The vanity has one large pullout drawer and an open shelf below. The countertop is vast, with room to place things on either side of the sink. Next to the vanity are two shallower shelves: one that holds extra towels, and another that has space next to the extra tissue box.

The vanity alone has more storage space than many cruise ship bathrooms, but Oceania's designers did not stop there.

Turn around and in the corner between the door and the toilet is a floor-to-ceiling storage unit. Up top, a mirrored cabinet hides three shelves. A small counter holds a tissue box (but you could push it aside and use the surface). Below are four shelves.

My cabin sleeps three, and I think that many people would need to work to fill up all the storage space in this bathroom.

Related: 22 cruise cabin hacks that will transform your voyage

My cabin bathroom is not just functional. It's striking.

The tiled floor is a lovely marble gray-and-white herringbone design. The large round mirror is offset with a second metal ring, which is both eye-catching and a clever nod to the Oceania logo.

The walls are white marble tile, and the cream-colored vanity and drawers have a recessed-panel design that gives them some visual interest. A piece of abstract art in blues and neutral hues hangs above the toilet.

Given that my house has a tiny master bathroom with zero design aesthetic, I can assure you that when it comes to style, my bathroom on Vista ticks all the boxes in the "better than home" department.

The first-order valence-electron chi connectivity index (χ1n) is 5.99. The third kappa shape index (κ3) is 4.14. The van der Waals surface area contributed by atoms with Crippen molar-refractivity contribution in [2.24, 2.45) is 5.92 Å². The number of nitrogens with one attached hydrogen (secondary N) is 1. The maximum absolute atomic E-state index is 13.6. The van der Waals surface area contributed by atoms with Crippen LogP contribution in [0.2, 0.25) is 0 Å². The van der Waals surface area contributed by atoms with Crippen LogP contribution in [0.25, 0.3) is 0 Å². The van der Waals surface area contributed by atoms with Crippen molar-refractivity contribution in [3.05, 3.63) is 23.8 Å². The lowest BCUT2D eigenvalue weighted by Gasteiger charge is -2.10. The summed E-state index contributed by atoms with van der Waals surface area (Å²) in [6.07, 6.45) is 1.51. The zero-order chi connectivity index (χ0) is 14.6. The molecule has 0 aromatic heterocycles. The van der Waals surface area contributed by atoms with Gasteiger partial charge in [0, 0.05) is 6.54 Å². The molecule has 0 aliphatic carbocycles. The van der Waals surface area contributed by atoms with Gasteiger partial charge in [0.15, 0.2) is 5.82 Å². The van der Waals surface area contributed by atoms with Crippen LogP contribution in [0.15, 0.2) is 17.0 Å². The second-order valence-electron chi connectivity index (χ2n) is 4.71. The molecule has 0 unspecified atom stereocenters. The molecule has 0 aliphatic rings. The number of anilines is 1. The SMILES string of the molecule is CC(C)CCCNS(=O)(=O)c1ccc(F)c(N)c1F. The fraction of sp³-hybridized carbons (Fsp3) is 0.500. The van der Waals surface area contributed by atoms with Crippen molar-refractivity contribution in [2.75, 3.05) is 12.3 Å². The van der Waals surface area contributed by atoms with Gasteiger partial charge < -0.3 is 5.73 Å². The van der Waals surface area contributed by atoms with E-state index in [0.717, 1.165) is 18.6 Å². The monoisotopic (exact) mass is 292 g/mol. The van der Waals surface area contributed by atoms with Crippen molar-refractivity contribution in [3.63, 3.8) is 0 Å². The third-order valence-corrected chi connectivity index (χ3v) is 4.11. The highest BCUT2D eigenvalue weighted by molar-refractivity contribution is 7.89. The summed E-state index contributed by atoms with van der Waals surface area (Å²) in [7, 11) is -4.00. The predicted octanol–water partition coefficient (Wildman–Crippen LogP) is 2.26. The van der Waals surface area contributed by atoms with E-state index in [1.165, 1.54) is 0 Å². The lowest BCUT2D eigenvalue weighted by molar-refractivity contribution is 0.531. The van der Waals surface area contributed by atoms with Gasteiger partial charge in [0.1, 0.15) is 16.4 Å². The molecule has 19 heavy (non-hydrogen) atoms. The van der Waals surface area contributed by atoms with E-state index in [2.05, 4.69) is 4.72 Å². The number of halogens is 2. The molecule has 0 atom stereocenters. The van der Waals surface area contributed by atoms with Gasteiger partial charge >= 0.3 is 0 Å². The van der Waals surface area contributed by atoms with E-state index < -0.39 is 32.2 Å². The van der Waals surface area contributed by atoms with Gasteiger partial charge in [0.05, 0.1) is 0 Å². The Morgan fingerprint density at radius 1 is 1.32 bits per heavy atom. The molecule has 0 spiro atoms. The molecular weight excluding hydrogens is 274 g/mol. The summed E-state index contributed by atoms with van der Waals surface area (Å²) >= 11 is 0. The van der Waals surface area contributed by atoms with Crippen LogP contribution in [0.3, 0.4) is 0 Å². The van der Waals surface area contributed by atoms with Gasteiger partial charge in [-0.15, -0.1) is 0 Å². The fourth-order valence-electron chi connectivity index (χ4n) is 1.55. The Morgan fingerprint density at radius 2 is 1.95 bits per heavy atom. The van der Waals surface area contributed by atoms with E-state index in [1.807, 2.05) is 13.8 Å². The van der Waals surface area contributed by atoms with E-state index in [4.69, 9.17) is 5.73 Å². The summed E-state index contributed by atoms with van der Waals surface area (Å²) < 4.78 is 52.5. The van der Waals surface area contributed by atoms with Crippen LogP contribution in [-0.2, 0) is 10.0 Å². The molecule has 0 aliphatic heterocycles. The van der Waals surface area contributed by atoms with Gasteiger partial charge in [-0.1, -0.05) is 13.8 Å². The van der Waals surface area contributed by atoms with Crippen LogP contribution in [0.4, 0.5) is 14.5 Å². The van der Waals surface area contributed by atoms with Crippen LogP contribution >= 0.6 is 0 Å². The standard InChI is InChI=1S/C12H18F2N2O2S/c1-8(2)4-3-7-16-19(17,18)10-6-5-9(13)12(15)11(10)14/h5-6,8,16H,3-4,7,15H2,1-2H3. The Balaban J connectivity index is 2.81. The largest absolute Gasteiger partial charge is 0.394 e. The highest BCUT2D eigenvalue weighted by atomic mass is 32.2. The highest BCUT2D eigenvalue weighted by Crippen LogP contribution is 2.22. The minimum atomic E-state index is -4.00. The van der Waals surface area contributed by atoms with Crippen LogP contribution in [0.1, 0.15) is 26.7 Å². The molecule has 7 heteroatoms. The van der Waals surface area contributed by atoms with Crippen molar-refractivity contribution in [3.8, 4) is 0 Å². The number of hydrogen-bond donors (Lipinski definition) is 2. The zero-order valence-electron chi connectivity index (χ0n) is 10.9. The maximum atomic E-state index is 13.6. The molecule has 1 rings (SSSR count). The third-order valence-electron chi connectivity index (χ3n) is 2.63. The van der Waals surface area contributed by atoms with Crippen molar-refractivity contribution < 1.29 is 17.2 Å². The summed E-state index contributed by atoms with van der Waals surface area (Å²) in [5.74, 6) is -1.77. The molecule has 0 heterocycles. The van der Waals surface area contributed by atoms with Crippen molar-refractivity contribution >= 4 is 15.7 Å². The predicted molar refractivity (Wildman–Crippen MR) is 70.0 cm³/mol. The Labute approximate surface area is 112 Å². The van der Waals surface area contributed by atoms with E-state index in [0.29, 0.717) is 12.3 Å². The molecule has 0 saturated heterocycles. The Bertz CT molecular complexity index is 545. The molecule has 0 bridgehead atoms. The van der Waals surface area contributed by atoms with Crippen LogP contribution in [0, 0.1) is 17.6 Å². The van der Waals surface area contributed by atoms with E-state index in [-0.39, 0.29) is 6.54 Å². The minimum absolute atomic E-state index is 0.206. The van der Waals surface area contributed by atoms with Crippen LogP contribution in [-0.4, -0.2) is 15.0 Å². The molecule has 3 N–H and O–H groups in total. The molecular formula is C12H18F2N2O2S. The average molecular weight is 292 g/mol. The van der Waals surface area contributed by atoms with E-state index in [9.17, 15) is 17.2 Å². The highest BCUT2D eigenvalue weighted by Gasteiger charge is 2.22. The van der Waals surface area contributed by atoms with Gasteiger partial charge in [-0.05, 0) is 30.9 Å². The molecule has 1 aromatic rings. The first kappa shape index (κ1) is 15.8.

My raving about this ensuite does not end with space, storage and design. It's also highly functional, likely because someone thought long and hard about how Oceania's guests would use the space.

The drawers are all quiet closing, which means no slamming of drawers or rattling when the ship sails.

The mirror has a button, which activates the mirror light when pushed. It also seems to be an anti-fog mirror because it was crystal clear when I emerged from a hot shower.

The shower has a shaving bar, also useful for anyone who doesn't want to fold in half yoga-style to wash their lower legs or feet. It has both a rain showerhead and a removable shower wand on an adjustable pole, so you have multiple ways to get yourself wet and rinse off soap and shampoo.

A Sharps container is already supplied, so you can skip an awkward conversation with your steward to request one.

Not unique to Vista but still worth mentioning are the individual bottles of green tea-scented Bulgari body lotion, shampoo/body wash and conditioner, as well as two styles of Bulgari soap.

The towels also deserve a special shoutout. They are so soft and thick — unlike the simply practical towels you might find on other cruise lines. These are the kind of towels that make you inquire as to where you can buy them because you might never want to shower without them again.

Oceania's small R-class ships are fan favorites for many reasons, and I’ve always enjoyed sailing on that class of ship. The stylish cabins and cozy beds do much to soften the disappointment of the cramped bathrooms and tiny showers.

The designers for the line's new ship, Vista, clearly read all the comment cards and took to heart the mission of not just improving upon the bathroom design but creating a wow-worthy ensuite. They used the model in all the standard cabins, not just the fanciest rooms, so even the passengers paying the least to sail the ship can enjoy a luxurious loo.

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For cruise news, reviews and tips, sign up for TPG's cruise newsletter. Related: Everything you need to know about Oceania Cruises’ Oceania Club loyalty program Related: 22 cruise cabin hacks that will transform your voyage Planning a cruise? Start with these stories: